Matt Smith is the director of commodity research at ClipperData.
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Quotes from the news wire:
China went on a global buying binge, there is just this deluge of crude building up offshore.
– Matt Smith
This is simply related to terminal congestion. They've got so much coming in that they can't bring it onshore quickly enough.
This will stabilize things a bit. It will slow the bloodletting, but it's absolutely not enough to rebalance the market.
This is a response to try to cripple the Matt Smith shale industry.
These guys were already in pain. Now we are going to start to see bankruptcies, perhaps widespread.
The signal is Saudi Arabia is looking to open the spigots and fight for market share, saudi is rolling up its sleeves for a price war.
A triumvirate of bearish builds in the weekly EIA reports is adding momentum to crude's overnight price reversal as fears of escalating tension are unwound.
It comes as no surprise that there has been a reprisal from Iran — the concern is that this is just the sign of things to come.
This is a knee-jerk reaction given that Bolton has been so adversarial with Iran, with his removal, there is an expectation there won't be as much vehemence in the tit-for-tat with Iran.
Any bearish news like this is helping to spur on a strong sell off.
There are signs of demand slowing. The economic backdrop is still kind of weak.
The positive sentiment from OPEC's cuts is outweighing the bearish impact of the Matt Smith shale boom, they are working.
Saudi Arabia-led OPEC is going to be very wary about unwinding these production cuts too soon.
It's surprising Donald Trump hasn't tweeted anything yet. Everyone is waiting for that.
Saudi Arabia is holding back flows.
They're scrambling to find buyers for their crude.
That's where they get the most bang for the buck.
United States will be hurting United States if United States does put these sanctions on Venezuela.
In times of crises, all assets correlate, crude has gotten caught up in the flight from equities.
If you are a producer in Texas, you have to be happy with the fact that there is a swing supplier in the market that wants to keep prices supported.
China has been able to find willing sellers closer to its own backyard.
After hitting that $80 level, which is a psychological level, we were seeing a little bit of a pull-back yesterday, and then rhetoric out of Saudi and Russia has only exacerbated the sell-off today.
Claire Foy is one of my best friends, and I believe that we should be paid equally and fairly and there should be equality for all, i support Claire Foy completely, and I'm pleased that it was resolved and they made amends for it because that what's needed to happen.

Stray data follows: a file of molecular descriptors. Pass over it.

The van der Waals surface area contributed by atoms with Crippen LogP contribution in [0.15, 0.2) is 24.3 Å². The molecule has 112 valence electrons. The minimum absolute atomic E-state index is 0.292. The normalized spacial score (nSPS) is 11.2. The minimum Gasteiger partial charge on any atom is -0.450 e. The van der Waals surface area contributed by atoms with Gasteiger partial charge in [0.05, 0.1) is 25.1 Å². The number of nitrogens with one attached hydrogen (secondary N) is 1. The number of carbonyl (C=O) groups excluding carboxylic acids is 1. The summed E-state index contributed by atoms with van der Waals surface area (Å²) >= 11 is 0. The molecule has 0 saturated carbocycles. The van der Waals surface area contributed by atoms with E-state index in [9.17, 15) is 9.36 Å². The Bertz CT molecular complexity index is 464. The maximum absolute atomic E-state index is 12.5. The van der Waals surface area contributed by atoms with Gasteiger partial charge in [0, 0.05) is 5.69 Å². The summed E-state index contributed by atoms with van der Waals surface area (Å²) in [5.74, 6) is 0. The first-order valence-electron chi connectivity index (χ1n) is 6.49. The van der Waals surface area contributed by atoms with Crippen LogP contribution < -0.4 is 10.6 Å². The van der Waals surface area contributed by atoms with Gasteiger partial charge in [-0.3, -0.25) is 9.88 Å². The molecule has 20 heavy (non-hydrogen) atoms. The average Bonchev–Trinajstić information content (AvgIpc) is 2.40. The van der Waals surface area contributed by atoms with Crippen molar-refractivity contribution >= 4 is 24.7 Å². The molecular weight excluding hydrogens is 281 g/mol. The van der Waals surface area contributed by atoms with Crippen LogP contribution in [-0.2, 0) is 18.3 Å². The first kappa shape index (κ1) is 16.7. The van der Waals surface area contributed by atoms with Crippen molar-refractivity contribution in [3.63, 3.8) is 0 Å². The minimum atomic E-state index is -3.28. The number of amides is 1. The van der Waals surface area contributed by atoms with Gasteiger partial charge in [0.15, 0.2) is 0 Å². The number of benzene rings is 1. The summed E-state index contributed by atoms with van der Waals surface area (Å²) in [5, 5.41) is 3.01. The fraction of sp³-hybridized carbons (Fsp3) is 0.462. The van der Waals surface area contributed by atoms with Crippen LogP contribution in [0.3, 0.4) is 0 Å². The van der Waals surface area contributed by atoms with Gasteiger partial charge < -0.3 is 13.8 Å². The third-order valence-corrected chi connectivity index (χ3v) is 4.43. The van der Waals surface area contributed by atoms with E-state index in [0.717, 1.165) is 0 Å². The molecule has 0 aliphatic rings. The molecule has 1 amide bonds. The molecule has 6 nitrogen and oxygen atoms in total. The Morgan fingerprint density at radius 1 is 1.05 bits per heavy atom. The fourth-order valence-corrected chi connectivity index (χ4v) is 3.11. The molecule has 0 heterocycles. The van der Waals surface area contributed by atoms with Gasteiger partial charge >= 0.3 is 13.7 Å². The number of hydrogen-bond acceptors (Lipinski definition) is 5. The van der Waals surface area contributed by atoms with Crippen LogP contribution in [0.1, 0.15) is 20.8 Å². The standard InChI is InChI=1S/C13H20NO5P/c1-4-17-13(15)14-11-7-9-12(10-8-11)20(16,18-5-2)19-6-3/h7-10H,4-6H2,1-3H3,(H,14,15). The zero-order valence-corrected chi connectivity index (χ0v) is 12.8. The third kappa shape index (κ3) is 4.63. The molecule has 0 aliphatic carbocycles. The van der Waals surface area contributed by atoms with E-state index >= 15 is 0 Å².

I feel sorry for her, it’s such a transition in her life, and it’s such a huge thing to take on. Life as she knows it is gone. But hey, she’s marrying the prince of Britain — how exciting for her.
A drop in refinery utilization in combination with super-strong imports helped to stymie the draw to crude.
The fundamental weakness in gasoline markets is being exemplified by the RBOB crack spread, which is closing in on levels which would encourage refiners to dial back on runs.
Exports for the three nations are averaging more than 2.3 million barrels per day higher through May year-to-date compared to the same period last year.
Bullish momentum from a technical perspective, in cahoots with dovish Fed rhetoric, has this market on fire again despite the crude inventories we're seeing.
A drop in refinery utilization helped to offset lower imports, leading to a solid build to crude inventories, despite lower refinery runs, gasoline stocks still showed a build, with throughput edging lower on the prior week.
Distillates are the standout bullish element of the report and gasoline is the disappointment, distillate throughput jumped last week, meaning demand is only down 0.7 percent on the 4-week moving average.
Gasoline is the star of the show today, ongoing strength in demand has yielded a large draw to gasoline inventories despite a rebound in refinery runs.
Geopolitical tension presents the greatest upside risk to the crude market, at least through the first half of the year.
It's a well-supplied market when refinery utilization rebounds by 2.5 percent, and we still see a solid build in crude inventories.
We're seeing ships idling off the coast of China, Singapore, (the) Arab Gulf, and now the U.S. Gulf. It appears that the glut of supply in the global market is only getting worse.
The products draw is providing a bullish tilt to the market.
The product draws provide a bullish tilt, especially given the rebound in refinery utilization, but it's a bearish sucker punch of a build from crude stocks.
Economic weakness has set the tone, but the gasoline crack spread is also unraveling.
But the gasoline crack spread is also unraveling.
The Greece debt debate is clobbering the euro, kiboshing a rally in crude, rumblings of an impending rise in Saudi production is also providing a downbeat end to the week.
The authorities are clearly trying to make an example with this case, but ironically all it has done is hurt the image of Myanmar and Buddhism.
These men expressed contrition for what they said was a mistake, but meanwhile extremists like Wirathu have incited violence in the name of Buddhism and publicly attacked a senior U.N. official with truly offensive remarks.
The compounding effect from all these refinery incidents this weekend should mean a relatively more supportive trading environment for product markets to start the week.
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